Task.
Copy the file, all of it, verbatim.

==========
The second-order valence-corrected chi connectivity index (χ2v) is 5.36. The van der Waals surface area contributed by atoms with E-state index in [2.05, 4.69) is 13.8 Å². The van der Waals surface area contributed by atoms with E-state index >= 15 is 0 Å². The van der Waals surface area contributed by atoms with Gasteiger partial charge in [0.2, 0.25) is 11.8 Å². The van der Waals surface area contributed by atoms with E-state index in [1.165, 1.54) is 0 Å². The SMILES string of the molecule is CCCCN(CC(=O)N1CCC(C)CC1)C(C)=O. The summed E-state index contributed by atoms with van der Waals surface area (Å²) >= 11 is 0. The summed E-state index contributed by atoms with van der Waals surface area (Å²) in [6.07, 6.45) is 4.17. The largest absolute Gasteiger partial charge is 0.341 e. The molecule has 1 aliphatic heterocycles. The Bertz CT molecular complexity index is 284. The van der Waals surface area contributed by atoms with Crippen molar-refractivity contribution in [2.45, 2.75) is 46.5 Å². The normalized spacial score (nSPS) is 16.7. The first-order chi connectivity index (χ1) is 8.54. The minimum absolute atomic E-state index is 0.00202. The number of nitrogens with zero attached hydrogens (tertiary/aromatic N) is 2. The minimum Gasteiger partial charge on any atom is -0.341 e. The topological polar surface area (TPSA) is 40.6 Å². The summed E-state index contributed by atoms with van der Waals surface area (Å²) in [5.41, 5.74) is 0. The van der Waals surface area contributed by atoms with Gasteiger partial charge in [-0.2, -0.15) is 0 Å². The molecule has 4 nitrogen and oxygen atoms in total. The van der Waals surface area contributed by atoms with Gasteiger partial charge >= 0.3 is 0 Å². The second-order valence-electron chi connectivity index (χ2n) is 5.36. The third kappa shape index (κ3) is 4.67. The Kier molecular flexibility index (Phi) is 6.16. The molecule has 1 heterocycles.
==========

The second-order valence-corrected chi connectivity index (χ2v) is 5.36. The van der Waals surface area contributed by atoms with E-state index in [2.05, 4.69) is 13.8 Å². The van der Waals surface area contributed by atoms with E-state index >= 15 is 0 Å². The van der Waals surface area contributed by atoms with Gasteiger partial charge in [0.2, 0.25) is 11.8 Å². The van der Waals surface area contributed by atoms with E-state index in [1.165, 1.54) is 0 Å². The SMILES string of the molecule is CCCCN(CC(=O)N1CCC(C)CC1)C(C)=O. The summed E-state index contributed by atoms with van der Waals surface area (Å²) >= 11 is 0. The summed E-state index contributed by atoms with van der Waals surface area (Å²) in [6.07, 6.45) is 4.17. The largest absolute Gasteiger partial charge is 0.341 e. The molecule has 1 aliphatic heterocycles. The Bertz CT molecular complexity index is 284. The van der Waals surface area contributed by atoms with Crippen molar-refractivity contribution in [2.45, 2.75) is 46.5 Å². The normalized spacial score (nSPS) is 16.7. The first-order chi connectivity index (χ1) is 8.54. The minimum absolute atomic E-state index is 0.00202. The number of nitrogens with zero attached hydrogens (tertiary/aromatic N) is 2. The minimum Gasteiger partial charge on any atom is -0.341 e. The topological polar surface area (TPSA) is 40.6 Å². The summed E-state index contributed by atoms with van der Waals surface area (Å²) in [5.41, 5.74) is 0. The van der Waals surface area contributed by atoms with Gasteiger partial charge in [-0.2, -0.15) is 0 Å². The molecule has 4 nitrogen and oxygen atoms in total. The van der Waals surface area contributed by atoms with Gasteiger partial charge >= 0.3 is 0 Å². The second-order valence-electron chi connectivity index (χ2n) is 5.36. The third kappa shape index (κ3) is 4.67. The Kier molecular flexibility index (Phi) is 6.16. The molecule has 1 heterocycles.